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Few Christians had greater impact during the last half of the twentieth century than Dr. Francis A. Schaeffer. A man with penetrating insight into post-Christian, post-modern life, Schaeffer also cared deeply about people and their search for truth, meaning, and beauty. If there is one central theme throughout Schaeffer's work, it is that "true truth" is revealed in the Bible by "the God who is there," and that what we do with this truth has decisive consequences in every area of life.
Death in the City was Schaeffer's third book and is foundational to his thinking. Written against the backdrop of the sixties countercultural upheaval, it reads today with the same ring of truth regarding personal, moral, spiritual, and intellectual concerns. Especially in light of 9/11, Schaeffer seems disturbingly prophetic. The death that Schaeffer writes about is more than just physical death—it is the moral and spiritual death that subtly suffocates truth and meaning and beauty out of the city and the wider culture.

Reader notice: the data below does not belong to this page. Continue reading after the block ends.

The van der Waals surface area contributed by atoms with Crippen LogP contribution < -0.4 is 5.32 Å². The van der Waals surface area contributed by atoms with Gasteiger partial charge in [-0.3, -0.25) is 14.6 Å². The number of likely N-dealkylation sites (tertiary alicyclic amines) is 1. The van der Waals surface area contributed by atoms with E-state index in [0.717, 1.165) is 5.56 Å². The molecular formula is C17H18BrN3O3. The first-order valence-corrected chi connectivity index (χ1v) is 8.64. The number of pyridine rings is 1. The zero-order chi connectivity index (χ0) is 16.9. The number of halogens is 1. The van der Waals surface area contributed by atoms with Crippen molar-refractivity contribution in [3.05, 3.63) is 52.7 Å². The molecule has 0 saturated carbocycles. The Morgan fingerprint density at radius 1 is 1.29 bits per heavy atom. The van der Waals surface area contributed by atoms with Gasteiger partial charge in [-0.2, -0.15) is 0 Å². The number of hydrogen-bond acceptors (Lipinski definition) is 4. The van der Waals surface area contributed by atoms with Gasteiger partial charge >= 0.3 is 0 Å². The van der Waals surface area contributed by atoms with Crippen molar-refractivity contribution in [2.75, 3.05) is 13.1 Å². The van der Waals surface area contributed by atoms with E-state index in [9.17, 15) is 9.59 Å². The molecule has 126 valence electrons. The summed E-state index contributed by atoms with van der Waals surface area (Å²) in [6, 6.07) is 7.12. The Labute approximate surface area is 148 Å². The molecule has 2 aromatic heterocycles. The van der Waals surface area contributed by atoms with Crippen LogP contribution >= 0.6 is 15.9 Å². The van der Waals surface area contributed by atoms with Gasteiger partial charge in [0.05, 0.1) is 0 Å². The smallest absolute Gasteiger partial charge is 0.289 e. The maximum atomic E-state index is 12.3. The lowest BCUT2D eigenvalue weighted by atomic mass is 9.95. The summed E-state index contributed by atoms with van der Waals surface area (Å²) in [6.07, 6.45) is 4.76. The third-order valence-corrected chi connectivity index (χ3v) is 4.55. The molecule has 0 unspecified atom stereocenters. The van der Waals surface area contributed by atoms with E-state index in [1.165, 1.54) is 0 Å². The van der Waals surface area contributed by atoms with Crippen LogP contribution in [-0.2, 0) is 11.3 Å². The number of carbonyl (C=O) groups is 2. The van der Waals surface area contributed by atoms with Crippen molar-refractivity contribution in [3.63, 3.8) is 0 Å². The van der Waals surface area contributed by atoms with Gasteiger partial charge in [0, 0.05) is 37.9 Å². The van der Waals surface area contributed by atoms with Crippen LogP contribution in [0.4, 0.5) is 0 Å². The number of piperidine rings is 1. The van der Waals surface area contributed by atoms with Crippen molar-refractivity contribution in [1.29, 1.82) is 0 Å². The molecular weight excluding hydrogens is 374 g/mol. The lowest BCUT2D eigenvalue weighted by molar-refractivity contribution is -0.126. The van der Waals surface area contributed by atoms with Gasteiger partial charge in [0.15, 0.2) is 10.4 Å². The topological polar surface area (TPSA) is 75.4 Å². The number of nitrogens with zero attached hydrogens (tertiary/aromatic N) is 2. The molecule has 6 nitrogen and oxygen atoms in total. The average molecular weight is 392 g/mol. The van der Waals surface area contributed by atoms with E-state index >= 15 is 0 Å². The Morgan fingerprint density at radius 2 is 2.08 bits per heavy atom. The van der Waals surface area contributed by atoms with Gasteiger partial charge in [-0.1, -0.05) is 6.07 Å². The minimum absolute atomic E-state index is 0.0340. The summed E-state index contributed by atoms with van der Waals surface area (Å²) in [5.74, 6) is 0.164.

What is the answer that Schaeffer offers in response? It is commitment to God's Word as truth—a costly practice in the midst of the intellectual, moral, and philosophical battles of our day. It is compassion for a world that is lost and dying without the Gospel. It is yielding our lives to God and allowing Him to bring forth His fruit through us.
Few have demonstrated this commitment to truth and "persistence of compassion" so consistently as Schaeffer did. And because of this, few who begin reading these pages will come to the end without having their life profoundly changed.